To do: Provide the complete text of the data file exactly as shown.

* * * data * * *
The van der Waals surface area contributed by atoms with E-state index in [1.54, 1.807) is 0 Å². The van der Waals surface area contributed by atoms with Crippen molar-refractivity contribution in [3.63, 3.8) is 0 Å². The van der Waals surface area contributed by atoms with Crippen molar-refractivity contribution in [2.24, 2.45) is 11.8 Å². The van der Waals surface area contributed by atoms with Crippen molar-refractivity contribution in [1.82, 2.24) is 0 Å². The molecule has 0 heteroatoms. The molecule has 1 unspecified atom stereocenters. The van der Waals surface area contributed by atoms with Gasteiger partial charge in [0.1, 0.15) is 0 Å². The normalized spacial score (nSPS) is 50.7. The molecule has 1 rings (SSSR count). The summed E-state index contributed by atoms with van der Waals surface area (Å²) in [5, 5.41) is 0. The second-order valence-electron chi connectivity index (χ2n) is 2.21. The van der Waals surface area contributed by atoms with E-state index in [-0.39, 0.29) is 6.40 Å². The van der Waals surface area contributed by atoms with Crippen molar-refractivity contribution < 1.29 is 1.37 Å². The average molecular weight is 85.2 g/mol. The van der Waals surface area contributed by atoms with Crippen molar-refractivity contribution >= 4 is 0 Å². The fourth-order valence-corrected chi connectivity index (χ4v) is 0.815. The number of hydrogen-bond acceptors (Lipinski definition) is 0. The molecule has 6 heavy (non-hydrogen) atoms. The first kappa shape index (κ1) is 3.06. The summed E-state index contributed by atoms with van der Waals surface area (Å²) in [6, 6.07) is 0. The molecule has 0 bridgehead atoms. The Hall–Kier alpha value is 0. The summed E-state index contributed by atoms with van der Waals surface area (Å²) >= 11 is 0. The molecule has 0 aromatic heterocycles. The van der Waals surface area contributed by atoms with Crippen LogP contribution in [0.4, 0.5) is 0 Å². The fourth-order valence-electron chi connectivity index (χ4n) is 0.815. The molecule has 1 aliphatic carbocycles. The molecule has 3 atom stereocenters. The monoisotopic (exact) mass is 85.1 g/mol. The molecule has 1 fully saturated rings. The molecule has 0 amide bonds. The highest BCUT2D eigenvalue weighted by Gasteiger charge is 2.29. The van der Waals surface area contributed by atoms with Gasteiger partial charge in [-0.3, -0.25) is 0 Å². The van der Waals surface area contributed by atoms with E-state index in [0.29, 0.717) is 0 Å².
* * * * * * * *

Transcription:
The van der Waals surface area contributed by atoms with E-state index in [1.54, 1.807) is 0 Å². The van der Waals surface area contributed by atoms with Crippen molar-refractivity contribution in [3.63, 3.8) is 0 Å². The van der Waals surface area contributed by atoms with Crippen molar-refractivity contribution in [2.24, 2.45) is 11.8 Å². The van der Waals surface area contributed by atoms with Crippen molar-refractivity contribution in [1.82, 2.24) is 0 Å². The molecule has 0 heteroatoms. The molecule has 1 unspecified atom stereocenters. The van der Waals surface area contributed by atoms with Gasteiger partial charge in [0.1, 0.15) is 0 Å². The normalized spacial score (nSPS) is 50.7. The molecule has 1 rings (SSSR count). The summed E-state index contributed by atoms with van der Waals surface area (Å²) in [5, 5.41) is 0. The second-order valence-electron chi connectivity index (χ2n) is 2.21. The van der Waals surface area contributed by atoms with E-state index in [-0.39, 0.29) is 6.40 Å². The van der Waals surface area contributed by atoms with Crippen molar-refractivity contribution < 1.29 is 1.37 Å². The average molecular weight is 85.2 g/mol. The van der Waals surface area contributed by atoms with Crippen molar-refractivity contribution >= 4 is 0 Å². The fourth-order valence-corrected chi connectivity index (χ4v) is 0.815. The number of hydrogen-bond acceptors (Lipinski definition) is 0. The molecule has 6 heavy (non-hydrogen) atoms. The first kappa shape index (κ1) is 3.06. The summed E-state index contributed by atoms with van der Waals surface area (Å²) in [6, 6.07) is 0. The molecule has 0 bridgehead atoms. The Hall–Kier alpha value is 0. The summed E-state index contributed by atoms with van der Waals surface area (Å²) >= 11 is 0. The molecule has 0 aromatic heterocycles. The van der Waals surface area contributed by atoms with Crippen LogP contribution in [0.4, 0.5) is 0 Å². The fourth-order valence-electron chi connectivity index (χ4n) is 0.815. The molecule has 1 aliphatic carbocycles. The molecule has 3 atom stereocenters. The monoisotopic (exact) mass is 85.1 g/mol. The molecule has 1 fully saturated rings. The molecule has 0 amide bonds. The highest BCUT2D eigenvalue weighted by Gasteiger charge is 2.29. The van der Waals surface area contributed by atoms with Gasteiger partial charge in [-0.3, -0.25) is 0 Å². The van der Waals surface area contributed by atoms with E-state index in [0.29, 0.717) is 0 Å².